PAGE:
Retailers have complained that Weymouth, which is hosting the London 2012 sailing events with neighbouring Portland, is a lot quieter than they expected it to be for the opening of the Games.
The local council predicted 60,000-plus visitors to the town each day, but despite the main spectator area being sold out the 15,000-capacity "live arena" on the beach is struggling to see more than 1,000 people at any one time.
Dennis Spurr, 59, of The Fantastic Sausage Company in Weymouth, said although the events organised in the town to celebrate the Games were "fantastic", it was the way the Games themselves had been promoted that was to blame.
"The Olympics have damaged my business," he said.
"It's the negative advertising - beat the delays, plan your journey now, come by train - people have been put off, they're not coming.
"Normally this time of year you can't move.
"The town is dead and businesses are really worried."
Mr Spurr admitted that the recent heavy rain and the recession had not helped business, but he said he still felt "really let down" by the dampened expectation of the Games in Weymouth and Portland.
"On Saturday I went home and I was so deflated - I'd been ready for the hype, I'd bought extra equipment, in my mind's eye I'd got queues across the street - but it didn't happen," he said.
Councillor Ian Bruce, from Weymouth and Portland Borough Council, said the traffic issues predicted for Weymouth and Portland during the Olympics "hadn't materialised".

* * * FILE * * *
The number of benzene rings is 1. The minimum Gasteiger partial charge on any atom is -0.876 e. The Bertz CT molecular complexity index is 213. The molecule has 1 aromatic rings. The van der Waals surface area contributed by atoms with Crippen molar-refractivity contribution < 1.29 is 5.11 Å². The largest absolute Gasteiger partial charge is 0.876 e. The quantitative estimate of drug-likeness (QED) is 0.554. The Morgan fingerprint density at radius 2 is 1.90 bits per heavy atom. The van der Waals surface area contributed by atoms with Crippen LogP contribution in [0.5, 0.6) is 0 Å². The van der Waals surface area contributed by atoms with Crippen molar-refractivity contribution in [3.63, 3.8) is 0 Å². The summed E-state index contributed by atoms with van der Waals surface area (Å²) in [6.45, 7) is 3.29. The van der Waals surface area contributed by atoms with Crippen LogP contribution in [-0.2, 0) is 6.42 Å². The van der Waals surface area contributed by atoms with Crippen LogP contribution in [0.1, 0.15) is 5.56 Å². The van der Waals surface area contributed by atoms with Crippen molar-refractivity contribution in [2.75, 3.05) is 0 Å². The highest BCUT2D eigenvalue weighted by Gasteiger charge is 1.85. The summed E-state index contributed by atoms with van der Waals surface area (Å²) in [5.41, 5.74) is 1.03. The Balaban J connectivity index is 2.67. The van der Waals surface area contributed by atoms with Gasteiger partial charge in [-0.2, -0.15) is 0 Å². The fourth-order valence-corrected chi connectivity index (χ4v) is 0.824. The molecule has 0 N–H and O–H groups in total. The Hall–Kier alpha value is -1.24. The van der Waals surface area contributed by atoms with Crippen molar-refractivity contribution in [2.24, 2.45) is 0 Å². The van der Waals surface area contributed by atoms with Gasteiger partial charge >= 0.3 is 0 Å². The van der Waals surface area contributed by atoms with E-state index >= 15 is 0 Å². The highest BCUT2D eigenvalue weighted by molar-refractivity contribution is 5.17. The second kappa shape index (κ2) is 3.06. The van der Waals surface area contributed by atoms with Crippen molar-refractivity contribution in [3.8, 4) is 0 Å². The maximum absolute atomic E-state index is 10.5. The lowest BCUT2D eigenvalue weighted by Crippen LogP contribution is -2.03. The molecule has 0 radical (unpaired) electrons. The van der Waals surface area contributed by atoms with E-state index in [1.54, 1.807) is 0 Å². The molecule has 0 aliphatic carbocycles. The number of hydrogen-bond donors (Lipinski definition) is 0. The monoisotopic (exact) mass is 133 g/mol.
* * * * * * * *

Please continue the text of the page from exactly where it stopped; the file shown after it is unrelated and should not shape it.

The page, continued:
"Traffic is flowing freely and we still have plenty of capacity within the park and ride sites," he said.
"Our message to people across the country is to come to Weymouth and Portland and enjoy a once in a lifetime opportunity."
James Parsons, 42, owns the Nothe Tavern, close to the ticketed Olympic site at Nothe Fort.
He said business was much quieter on the opening day of the sailing events than on a usual Sunday in July.
"We've had busier Sundays in November," he said.
"We're taking a significant loss at the moment."
Lee Fry, 50, from The Victoria Hotel, said road closures on the seafront had also been a problem during the Games.
"We had to turn two people away yesterday just because they couldn't park anywhere," he said.
"There's no passing cars and that's what we rely on for business - if people can't get to us, we're struggling."
Felicity Cranny bought Limelight clothing shop in Weymouth four years ago hoping the Olympics would pull in extra trade.
The 27-year-old said: "I thought the Olympics coming would be a great opportunity and yes things have been good on the whole, but just not this summer.
"I think a lot of people have been put off purely by the traffic and parking worries, but the roads are dead and the seafront has got plenty going on."
Ann Newman, 56, from Imagine Books in Weymouth, agrees there have not been the "hordes" of visitors business owners were expecting, but she said it was up to businesses to come up with ideas to draw people in.
"I've filled the front window with books on athletes, the Olympics and sailing, and although the buying hasn't really happened yet at least we've had the publicity and Weymouth has been put on the map," she said.